New 'milkstool' design may save dollars, backs

  • Published
  • By Don Branum
  • Academy Spirit staff
A C-130 Hercules ramp support platform designed by four cadets here in May could save not only Air Force dollars but also the backs of the loadmasters who currently drag around 75-pound monstrosities.

The newly designed "milkstool," as the ramp support platform is called, would weigh 20 pounds while supporting a Herculean load of up to 61 tons, according to a presentation by Cadets Aadit Patel, Zachary Peters, Jeremy Robben and Joshua Yeaste to the Air Force Academy's Department of Mechanical Engineering on May 5.

The department has begun discussions with the Air Force engineering authority at Robins Air Force Base, Ga., to determine testing requirements for the new milkstool, said Maj. Trent Greenwell, a mechanical engineering instructor who served as the cadets' adviser for the redesign project. The new design could be incorporated into a technical order supplement as early as 2012, depending on when the milkstool fulfills the test requirements.

The cadets began their project in the spring semester as part of their Mechanical Engineering 499 class: an independent study on one of several topics approved by the department head. Cadet Peters, now a senior with Cadet Squadron 24, said the ramp support platform interested him because of its potential application to the operational Air Force.

"One day, a loadmaster could be using what we designed," said Cadet Peters, a native of Columbus, Ohio. "This could help the C-130 community."

Major Greenwell guided the four through a systems engineering process that included preliminary and critical design reviews, development of a prototype and procedure validation and verification.

The cadets began their semester-long project by researching users' requirements. To find out what loadmasters needed from a milkstool, they visited the 52nd Airlift Squadron, part of Air Force Reserve Command's 302nd Airlift Wing at Peterson Air Force Base.

"While in a deployed environment, a loadmaster may lift the milkstool more than 10 times on a normal mission," said Master Sgt. A.K. Roberts, loadmaster superintendent for the 52nd Airlift Squadron at Peterson AFB. "That may not sound like much, but when you take into account the heat and hydration issues that come with flying these missions, a lightweight design would help tremendously."

Loadmasters must also lift the milkstool over cargo or carry it outside the aircraft and in through the crew door due to the cargo configuration -- a process that Sergeant Roberts described as "very cumbersome."

In their Feb. 15 preliminary design review, the cadets concluded the new milkstool must support at least 27,700 pounds without failing, weigh 50 pounds or less -- preferably less than 35 pounds, Cadet Peters said -- and be durable enough to survive the rough working environments in which C-130s take off and land.

"It has to be quickly deployable for combat environments," Cadet Peters said. "And it has to function anywhere in the world, from deserts to tropical environments to the Antarctic, because C-130s fly to all of those locations."

The team brainstormed ideas, including an inflatable bag to a one-column support structure. They faced both budgetary and time constraints, Cadet Peters said.

"We took our timeline and said, 'What's feasible?'" he said.

They presented their ideas in the preliminary design review and opened the floor to suggestions from Mechanical Engineering instructors and staff. They got support from instructor Maj. Matthew Obenchain and materials scientist Megan LaBahn, along with others, Cadet Peters said.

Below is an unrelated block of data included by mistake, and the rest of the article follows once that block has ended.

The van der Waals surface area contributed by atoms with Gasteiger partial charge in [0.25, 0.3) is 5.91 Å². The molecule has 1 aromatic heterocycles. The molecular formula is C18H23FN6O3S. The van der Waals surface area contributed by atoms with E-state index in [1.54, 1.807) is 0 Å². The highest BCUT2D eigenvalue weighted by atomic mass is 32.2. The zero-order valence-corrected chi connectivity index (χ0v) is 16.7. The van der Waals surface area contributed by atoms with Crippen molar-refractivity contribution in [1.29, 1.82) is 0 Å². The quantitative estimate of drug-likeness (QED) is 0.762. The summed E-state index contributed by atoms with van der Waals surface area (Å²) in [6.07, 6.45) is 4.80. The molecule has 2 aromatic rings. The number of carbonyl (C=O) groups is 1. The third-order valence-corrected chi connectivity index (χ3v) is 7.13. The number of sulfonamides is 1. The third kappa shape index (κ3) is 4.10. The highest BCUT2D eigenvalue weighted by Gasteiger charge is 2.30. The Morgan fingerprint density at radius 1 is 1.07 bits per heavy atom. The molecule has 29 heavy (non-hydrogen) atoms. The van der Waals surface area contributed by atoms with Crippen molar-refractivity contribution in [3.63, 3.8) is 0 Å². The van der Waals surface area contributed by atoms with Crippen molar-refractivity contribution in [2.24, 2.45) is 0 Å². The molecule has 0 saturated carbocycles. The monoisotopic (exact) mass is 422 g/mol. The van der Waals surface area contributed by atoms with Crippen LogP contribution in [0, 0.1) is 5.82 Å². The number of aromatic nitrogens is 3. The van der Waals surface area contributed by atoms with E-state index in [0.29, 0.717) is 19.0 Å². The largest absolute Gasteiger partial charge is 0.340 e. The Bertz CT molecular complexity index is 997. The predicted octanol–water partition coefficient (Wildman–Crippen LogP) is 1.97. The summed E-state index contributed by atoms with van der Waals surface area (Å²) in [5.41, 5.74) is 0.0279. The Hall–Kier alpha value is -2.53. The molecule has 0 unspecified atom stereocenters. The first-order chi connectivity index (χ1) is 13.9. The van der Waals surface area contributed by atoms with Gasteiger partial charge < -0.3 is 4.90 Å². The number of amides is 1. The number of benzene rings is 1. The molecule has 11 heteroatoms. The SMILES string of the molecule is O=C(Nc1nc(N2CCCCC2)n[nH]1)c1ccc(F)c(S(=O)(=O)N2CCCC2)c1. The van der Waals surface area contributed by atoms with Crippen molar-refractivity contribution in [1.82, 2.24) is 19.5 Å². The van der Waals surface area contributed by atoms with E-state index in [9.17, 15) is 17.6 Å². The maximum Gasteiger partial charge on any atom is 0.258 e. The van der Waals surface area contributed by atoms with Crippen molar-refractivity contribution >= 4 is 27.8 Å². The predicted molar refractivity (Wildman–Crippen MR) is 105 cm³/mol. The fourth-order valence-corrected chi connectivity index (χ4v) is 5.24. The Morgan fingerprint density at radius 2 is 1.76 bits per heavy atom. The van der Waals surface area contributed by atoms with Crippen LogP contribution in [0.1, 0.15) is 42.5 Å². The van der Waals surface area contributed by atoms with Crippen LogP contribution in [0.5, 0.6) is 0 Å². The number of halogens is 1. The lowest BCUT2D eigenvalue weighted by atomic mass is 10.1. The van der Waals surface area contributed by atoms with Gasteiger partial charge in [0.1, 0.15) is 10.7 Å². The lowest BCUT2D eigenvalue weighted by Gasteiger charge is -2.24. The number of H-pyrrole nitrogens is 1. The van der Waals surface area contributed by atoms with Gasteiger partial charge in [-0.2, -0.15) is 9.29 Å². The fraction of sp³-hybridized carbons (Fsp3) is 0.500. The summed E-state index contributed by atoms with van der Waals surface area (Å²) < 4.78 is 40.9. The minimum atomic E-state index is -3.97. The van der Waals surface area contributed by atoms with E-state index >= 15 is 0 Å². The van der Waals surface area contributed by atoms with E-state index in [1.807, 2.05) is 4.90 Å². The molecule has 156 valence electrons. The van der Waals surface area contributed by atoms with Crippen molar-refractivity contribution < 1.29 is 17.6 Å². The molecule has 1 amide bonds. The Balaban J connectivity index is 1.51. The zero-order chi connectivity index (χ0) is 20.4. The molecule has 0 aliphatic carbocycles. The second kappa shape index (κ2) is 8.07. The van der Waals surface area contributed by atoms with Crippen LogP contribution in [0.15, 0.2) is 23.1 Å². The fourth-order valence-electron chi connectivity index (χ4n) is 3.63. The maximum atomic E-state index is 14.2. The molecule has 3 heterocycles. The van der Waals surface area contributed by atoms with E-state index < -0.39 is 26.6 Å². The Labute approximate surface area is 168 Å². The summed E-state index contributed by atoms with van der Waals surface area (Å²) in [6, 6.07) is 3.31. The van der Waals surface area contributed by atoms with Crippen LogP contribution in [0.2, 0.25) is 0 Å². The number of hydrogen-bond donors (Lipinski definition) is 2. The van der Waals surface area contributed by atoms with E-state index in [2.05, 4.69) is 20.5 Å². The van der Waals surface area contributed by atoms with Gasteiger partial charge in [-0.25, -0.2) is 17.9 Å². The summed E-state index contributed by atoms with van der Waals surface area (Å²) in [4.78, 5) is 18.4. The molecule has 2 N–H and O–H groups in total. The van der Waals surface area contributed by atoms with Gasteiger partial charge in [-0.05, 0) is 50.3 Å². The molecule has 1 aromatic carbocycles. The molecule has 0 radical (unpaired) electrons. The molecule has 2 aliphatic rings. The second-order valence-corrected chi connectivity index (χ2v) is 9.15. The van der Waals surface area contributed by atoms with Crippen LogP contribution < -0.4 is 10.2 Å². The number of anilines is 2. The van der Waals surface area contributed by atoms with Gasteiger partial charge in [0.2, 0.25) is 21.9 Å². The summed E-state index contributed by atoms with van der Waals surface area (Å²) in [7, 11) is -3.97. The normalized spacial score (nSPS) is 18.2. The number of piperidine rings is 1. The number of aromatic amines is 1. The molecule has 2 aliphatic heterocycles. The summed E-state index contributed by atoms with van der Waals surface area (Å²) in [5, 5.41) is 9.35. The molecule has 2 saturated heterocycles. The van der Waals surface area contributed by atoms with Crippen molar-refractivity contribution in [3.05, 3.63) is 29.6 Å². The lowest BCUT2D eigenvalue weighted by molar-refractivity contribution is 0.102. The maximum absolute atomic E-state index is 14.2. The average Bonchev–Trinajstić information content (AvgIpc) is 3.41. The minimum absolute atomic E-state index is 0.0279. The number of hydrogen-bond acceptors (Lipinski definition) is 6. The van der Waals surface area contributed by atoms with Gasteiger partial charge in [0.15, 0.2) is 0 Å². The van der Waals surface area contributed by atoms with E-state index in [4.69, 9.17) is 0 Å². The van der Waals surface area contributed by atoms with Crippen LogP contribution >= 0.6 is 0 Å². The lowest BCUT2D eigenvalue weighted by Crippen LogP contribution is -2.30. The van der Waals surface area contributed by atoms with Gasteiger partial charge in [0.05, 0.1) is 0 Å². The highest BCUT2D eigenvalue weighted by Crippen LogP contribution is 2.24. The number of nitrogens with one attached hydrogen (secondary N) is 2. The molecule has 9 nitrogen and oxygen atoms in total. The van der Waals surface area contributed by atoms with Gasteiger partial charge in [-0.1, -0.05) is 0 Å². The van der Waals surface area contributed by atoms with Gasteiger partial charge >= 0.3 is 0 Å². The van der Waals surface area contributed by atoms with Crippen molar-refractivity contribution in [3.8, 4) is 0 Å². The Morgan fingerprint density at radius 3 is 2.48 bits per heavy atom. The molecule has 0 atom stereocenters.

After the first review, the cadets split their responsibilities: materials, manufacturing, modeling and analysis. Cadet Peters took charge of materials.

"I started out with 7075 aluminum for initial analysis," he said. "I used some information that Ms. LaBahn gave me." Aluminum 7075 is an alloy of aluminum, zinc, magnesium and copper used in some airframes. Unfortunately, it turned out to be too rare for the cadets to procure it, and the second option was also out. The group went back to the drawing board.

"We ended up going with 6061-T6 aluminum," Cadet Peters said. "It's lightweight, really cheap and readily available in sizes we could work with."

While the 6061-T6 metal has less tensile strength than 7075 aluminum, it proved to be sufficient for the cadets. Their design, which incorporates four columns with flat top and bottom surfaces, withstood nearly 4½ times the required weight without permanent deformation, Major Greenwell said.

The team received the prototype just in time to present it at the Colorado Springs Undergraduate Research Forum, where it received glowing reviews, Cadet Peters said.

"People loved it. Everyone who was there for our presentations wanted to stay afterward and talk to us about it," he said.

One reason why visitors to CSURF liked the prototype might be the production cost: anywhere from $100 to $150 apiece, according to Major Greenwell.

"A maintenance shop could build it from readily available parts," Cadet Peters said. "They could weld it together ... and put the wooden deck on top of it to fit the ramp if they needed a spare."

The simplicity and ease of construction would allow the Air Force to bypass the process of seeking outside vendors or sourcing a contract to build the new ramp supports, Major Greenwell said.
While the independent study is complete and the prototype built, the four-cadet team hasn't seen the last of their milkstool. Cadet Peters seemed okay with that possibility.

"I enjoyed the project a lot," he said. "Our team really worked well together, and Major Greenwell and the people in the (mechanical engineering) lab helped us out a lot. We worked hard, but we had fun, and we're happy with what we got out of it."

And if all goes well at Robins, a lot of other Airmen might be happy with it, too.